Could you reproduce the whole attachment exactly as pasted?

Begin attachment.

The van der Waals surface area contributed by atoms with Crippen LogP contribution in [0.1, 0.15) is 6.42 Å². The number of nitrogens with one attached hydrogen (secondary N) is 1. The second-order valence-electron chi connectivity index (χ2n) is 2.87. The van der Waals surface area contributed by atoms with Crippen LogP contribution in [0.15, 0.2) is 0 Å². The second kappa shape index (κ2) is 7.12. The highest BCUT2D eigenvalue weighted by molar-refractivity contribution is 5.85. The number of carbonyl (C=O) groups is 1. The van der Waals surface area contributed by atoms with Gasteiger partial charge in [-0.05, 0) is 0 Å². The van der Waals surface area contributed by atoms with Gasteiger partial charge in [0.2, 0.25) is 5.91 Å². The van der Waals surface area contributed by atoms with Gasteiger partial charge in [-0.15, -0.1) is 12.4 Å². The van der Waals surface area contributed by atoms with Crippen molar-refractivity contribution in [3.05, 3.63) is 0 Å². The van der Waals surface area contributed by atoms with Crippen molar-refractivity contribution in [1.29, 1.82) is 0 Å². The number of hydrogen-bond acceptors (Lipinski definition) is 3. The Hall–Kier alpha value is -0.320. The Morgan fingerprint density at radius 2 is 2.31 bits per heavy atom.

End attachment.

The van der Waals surface area contributed by atoms with Crippen LogP contribution in [0.1, 0.15) is 6.42 Å². The number of nitrogens with one attached hydrogen (secondary N) is 1. The second-order valence-electron chi connectivity index (χ2n) is 2.87. The van der Waals surface area contributed by atoms with Crippen LogP contribution in [0.15, 0.2) is 0 Å². The second kappa shape index (κ2) is 7.12. The highest BCUT2D eigenvalue weighted by molar-refractivity contribution is 5.85. The number of carbonyl (C=O) groups is 1. The van der Waals surface area contributed by atoms with Gasteiger partial charge in [-0.05, 0) is 0 Å². The van der Waals surface area contributed by atoms with Gasteiger partial charge in [0.2, 0.25) is 5.91 Å². The van der Waals surface area contributed by atoms with Gasteiger partial charge in [-0.15, -0.1) is 12.4 Å². The van der Waals surface area contributed by atoms with Crippen molar-refractivity contribution in [3.05, 3.63) is 0 Å². The van der Waals surface area contributed by atoms with Crippen molar-refractivity contribution in [1.29, 1.82) is 0 Å². The number of hydrogen-bond acceptors (Lipinski definition) is 3. The Hall–Kier alpha value is -0.320. The Morgan fingerprint density at radius 2 is 2.31 bits per heavy atom.